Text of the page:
Tennessee Titans: 5 Players with a Lot to Prove This Preseason

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Tennessee Titans: 5 Players with a Lot to Prove This Preseason
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Though preseason football is often overrated by the casual fan that pays little attention to training camp, there are always a few positions and players that need to transfer a solid month on the practice field into live game action.

While some players are simply locked in as starters and have little to worry about during their limited playing time in the upcoming four games for the Tennessee Titans, others are fighting to either earn a roster spot or extra playing time once the games start to count in September.

The following five players have the most to gain by a great preseason and also have the best chance to make a positive impact on the team as a whole once the New England Patriots come to town in Week 1.

 

1. Jake Locker

Though one could make a case that Matt Hasselbeck should appear on this list, I think Locker has more of an opportunity to win the starting quarterback job in the preseason than Hasselbeck has to lose it.

If Locker is able to take the quality decision making that he has shown throughout the team drills in training camp thus far, it's going to be hard for Hasselbeck to keep up. He simply doesn't have a big arm or the explosive mobility that Locker brings to the table at this point in his career.

Should Locker falter during his time with the No. 1 offense, the coaching staff may turn to the veteran Hasselbeck, who they believe can still win them football games while not providing the semi-inconsistent accuracy that Locker still brings to the table at this point.

Grant Halverson/Getty Images

 

2. Jared Cook

While Cook may not be fighting for his job at this point, it is important to show that he can continue to build off of a strong close to the 2011 season and a good training camp by bringing his immense physical attributes on to the field.

Though Stevens will still get his reps as the main blocking tight end, Cook has put in effort to improve that aspect of his game. If he shows that he is not quite the liability as a blocker as he has been in the past, he can get himself on the field on traditional running downs and give the team another weapon to pick up first downs.

As Cook enters the final season of his rookie contract, Cook needs to continue to demonstrate that he is willing to take on a leadership role in the locker room and that he can be the kind of weapon in the new offensive system that he was in the final three games of last year. If he can develop a chemistry with Jake Locker, Cook can secure himself a place on this team for a long time to come.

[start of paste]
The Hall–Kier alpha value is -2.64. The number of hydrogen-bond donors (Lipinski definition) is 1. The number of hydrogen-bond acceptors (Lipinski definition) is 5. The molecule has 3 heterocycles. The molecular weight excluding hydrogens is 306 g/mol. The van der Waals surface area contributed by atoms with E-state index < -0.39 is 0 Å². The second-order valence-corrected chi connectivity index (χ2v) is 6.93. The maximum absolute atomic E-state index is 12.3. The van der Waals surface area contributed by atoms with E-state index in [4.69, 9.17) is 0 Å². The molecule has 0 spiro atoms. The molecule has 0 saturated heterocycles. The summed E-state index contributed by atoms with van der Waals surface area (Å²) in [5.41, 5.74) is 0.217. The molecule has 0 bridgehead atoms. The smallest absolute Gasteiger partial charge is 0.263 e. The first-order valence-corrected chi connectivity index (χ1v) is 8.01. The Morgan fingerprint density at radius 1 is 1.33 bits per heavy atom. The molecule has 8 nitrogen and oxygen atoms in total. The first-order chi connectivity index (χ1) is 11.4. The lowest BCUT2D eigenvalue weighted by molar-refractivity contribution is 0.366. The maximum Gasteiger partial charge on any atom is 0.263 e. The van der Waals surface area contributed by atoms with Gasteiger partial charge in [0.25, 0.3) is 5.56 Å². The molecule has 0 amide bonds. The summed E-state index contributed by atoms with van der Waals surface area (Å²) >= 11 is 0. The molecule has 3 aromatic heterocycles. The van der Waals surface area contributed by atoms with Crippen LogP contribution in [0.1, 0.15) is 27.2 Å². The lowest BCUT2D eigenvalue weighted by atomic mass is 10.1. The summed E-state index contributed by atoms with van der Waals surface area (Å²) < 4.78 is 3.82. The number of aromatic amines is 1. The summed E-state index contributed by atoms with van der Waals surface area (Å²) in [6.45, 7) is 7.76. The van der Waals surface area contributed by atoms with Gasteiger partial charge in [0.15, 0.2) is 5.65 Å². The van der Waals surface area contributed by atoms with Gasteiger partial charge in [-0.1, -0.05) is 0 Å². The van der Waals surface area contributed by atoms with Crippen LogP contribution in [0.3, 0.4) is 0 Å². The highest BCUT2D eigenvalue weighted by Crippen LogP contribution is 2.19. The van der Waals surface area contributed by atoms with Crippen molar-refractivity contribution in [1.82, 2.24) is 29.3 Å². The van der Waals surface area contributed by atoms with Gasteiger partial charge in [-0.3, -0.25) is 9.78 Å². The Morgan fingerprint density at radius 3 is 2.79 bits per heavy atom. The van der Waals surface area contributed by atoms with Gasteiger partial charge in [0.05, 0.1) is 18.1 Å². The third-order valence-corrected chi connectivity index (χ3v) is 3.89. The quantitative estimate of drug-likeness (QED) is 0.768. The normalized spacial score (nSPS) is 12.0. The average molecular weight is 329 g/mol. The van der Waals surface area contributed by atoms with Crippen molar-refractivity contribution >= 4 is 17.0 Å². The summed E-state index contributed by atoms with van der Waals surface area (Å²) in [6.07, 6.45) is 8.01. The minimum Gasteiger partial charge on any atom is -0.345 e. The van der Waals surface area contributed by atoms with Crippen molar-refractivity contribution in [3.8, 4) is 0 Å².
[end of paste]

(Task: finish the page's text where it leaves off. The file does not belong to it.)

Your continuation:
3. Derrick Morgan

Now more than a full year removed from major knee surgery, Morgan needs to prove that he was worth the first-round pick the Titans spent on him in 2010.

On a team that lacked a true pass-rusher in 2011, Morgan has failed to establish himself as that top option in camp, splitting first-team reps with Pannel Egboh over the first two weeks of August. Morgan will need to prove in real-game situations that he has the first step and pass-rushing moves to beat the tackle and get to the quarterback after recording just 2.5 sacks in just 15 games.

If Morgan is unable to take the next step in his game, the Titans may be forced to re-evaluate the defensive end position, starting with Morgan's spot on the roster. While he has the physical ability to be successful, his rise to becoming a capable starting defensive end needs to start in the coming weeks.

 

4. Robert Johnson

Coming off a practice in which Robert Johnson earned first-team reps again at the starting strong safety spot, Johnson needs to show that ability to get to the ball and cover half the field in the preseason that has allowed him to stick out throughout training camp.

While returning starter Jordan Babineaux likely still has the edge at the safety spot next to Michael Griffin, his lack of an impact throughout the past two weeks has made him vulnerable to an emerging Robert Johnson.

After being a fifth-round pick in 2010, Johnson has spent most of his first two seasons on the practice squad before appearing in three games on special teams in 2011. Though he initially struggled to catch up to the speed of the game, Johnson has shown the playmaking ability that made him stand out at Utah, and still just 25 years old, he will be given the chance to earn playing time throughout the preseason.

 

5. Fernando Velasco

After Eugene Amano went down with a season-ending triceps injury, Velasco moved from battling Leroy Harris for the starting right guard spot to competing with Kevin Matthews at center.

As camp has moved forward, it has become apparent that Velasco has a sizable edge in the competition, and barring a meltdown from Velasco, he will be starting against the Patriots.

The preseason will be Velasco's first chance to have consistent playing time with the starting offense in his five-year NFL career, and he will have to hit the ground running, making line calls, working with the quarterbacks and trying to provide space for Chris Johnson up the middle.

If Velasco shows that he is capable of commanding the offensive line and shows the power and ability he has flashed in his limited playing time and throughout the first two weeks of training camp, he will be able to fully secure the starting job and restore confidence in a group that really struggled with run blocking last season.

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